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Twenty years ago, I bought the H&R single shot NWTF gun of the year, dipped in MO Bottomland camo. It was chambered for 3.5" 12 gauge shells. I shot it four times with the 3.5" shells, was black and blue across my chest and all down my arm. Because I couldn't load a second shot in it, the gun seemed to me to be inadequate as a single shot.

I traded that for a new Mossberg 500 simply so I could carry 3 rounds. That gun's pattern centered 3-4 left and 2-3 low at 40 yards with every shell and choke I tried. Aftermarket sights barely got it straight.

Traded that gun for a Winchester 1300 NWTF edition dipped in MO New Breakup. I shot a Hastings .660 with Supreme #5 lead for a long time with good success. Sweet gun.

Couple years ago I moved to a Jellyhead .660 and Hevi #7, averaging 270+ in a 10" circle at 40 yards. Awesome pattern.

Great gun with a great pattern. But, a pump gun has some weight to it, and last year I started hunting the state forest on a mountain bike, so what did I do?

I found the ol' NWTF edition of the H&R 12 gauge single shot dipped in original Bottomland camo from twenty years ago. Stuck that Jellyhead .660 on it instead, got a similar pattern with the same 3" Hevi #7 shells.

Kicks lot less with the 3" shells, awesome to tote and sling over the shoulder when on the bike. Its just the perfect little gun for hunting the big woods.

To do all over again? I'd go 20 gauge single shot with the Hevi #7. No question. But I like this little 12 H&R a lot, so that will be the gun for a long time coming.

Every gun is a good gun, but it has to match what you want to do and your style of hunting.

 

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If you can hanle the recoil, I'd go with a 12 gauge, but a 20 will do the job if you call them in close enough. Again, as long as recoil isn't a problem, I'd get something that handles 3 1/2" shells, but 2 3/4" or 3" shells will work fine. I'm not suggesting this for everyone, but I like knowing that whatever I'm shooting at is getting wailed just as hard as I am when I pull the trigger, LOL.

The most inportant thing is doing the field work & finding the best turkey choke/shot shell combination that shoots from your gun, it can be frustrating. A lot of the "X-full" chokes that are included with a dedicated turkey gun are decent, but if you want a tight pattern out to about 40 yards, you might want to look for an after market turkey choke.

I'd stick with a pump gun, most of the time you're only going to need one shot, and semis can jam at the worst times.


Some guys like a shorter barrel on their guns, since they're easier to maneuver in tight spots, but a 26-28" barrel works fine. Lots of guys like a camo pattern on their gun, but a wood stock/blued metal barrel gun works just fine.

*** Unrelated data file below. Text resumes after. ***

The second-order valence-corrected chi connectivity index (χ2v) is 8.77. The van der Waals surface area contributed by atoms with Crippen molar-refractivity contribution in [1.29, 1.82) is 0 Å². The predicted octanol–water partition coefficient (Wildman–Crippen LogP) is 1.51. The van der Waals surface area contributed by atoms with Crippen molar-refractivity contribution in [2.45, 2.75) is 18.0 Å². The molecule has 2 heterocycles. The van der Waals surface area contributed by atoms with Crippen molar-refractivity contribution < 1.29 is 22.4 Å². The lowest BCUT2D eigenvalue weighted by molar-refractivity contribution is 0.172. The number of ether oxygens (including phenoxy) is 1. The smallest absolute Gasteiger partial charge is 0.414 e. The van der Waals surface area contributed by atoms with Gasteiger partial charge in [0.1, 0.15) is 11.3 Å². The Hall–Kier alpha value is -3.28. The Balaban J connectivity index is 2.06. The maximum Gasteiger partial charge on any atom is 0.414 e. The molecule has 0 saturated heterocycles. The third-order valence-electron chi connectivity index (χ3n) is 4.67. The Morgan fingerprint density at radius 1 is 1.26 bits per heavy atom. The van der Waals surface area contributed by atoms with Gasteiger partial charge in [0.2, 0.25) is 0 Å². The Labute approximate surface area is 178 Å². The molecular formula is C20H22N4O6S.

A lighter gun will be a blessing if you plan to do a lot of running & gunning, but if you plan to hunt from a blind, it won't make a difference. Like another poster mentioned, a Mossberg 535 is light as a feather, I just bought one for my youngest son, he loves it. Remington 870 is another tried & true classic.
 

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The choices you ask about are all personal ones that in the end you will have to decide on for yourself. The feel of the gun and how it fits your shooting style and if money is no object get yourself a semi-auto 20 gauge with hevi shot more then enough power to harvest the biggest gobbler you can find.

The barrel length again is your personal preference , and I have shot all of them over the years and still prefer a shorter barrel. Will you only be hunting turkey's with the gun will dictate the length also.

Don't go just off of looks , the correct weight and length and camo will come down to what is comfortable for you to shoot and carry chasing them frustrating birds.lol
 

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Denny Emery said:
If you can handle the recoil go with the 3.5", you can always use the 2.75" or 3" in it. In 12 gauge......
Barrel I think is more preference because of the availability of after market chokes to achieve a good turkey pattern.
Weight.... if you run and gun, lighter is better. Sitting in a blind for hours.... I doubt it matters.

Good luck!

Totally agree plus if you opt for a gas operated semi it really cushins heavy loads recoil.
 

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Mossberg 535 Turkey Thug in 12 or 20 gauge you can't go wrong.Adjustable stock and trigger and light to.
Been huntin long beards going on 35 years and have had 5 turkey guns.The 535 in 12 gauge is a great gun and thinking about buying a 20 gauge in the same gun.

Scott
 

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get a 12 gauge 3 1/2 semi .. like a 1187 ,,the semi will cushion any heavy loads you choose ,, also by getting 3 1/2 you can shoot 2 3/4 or 3 inch amd 3 1/2
 

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great white hunter said:
You would be fine with a 20 gauge and 3 inch shells.The shorter barrel is easier to maneuver.Like said above pick one that fits you well.
My thoughts exactly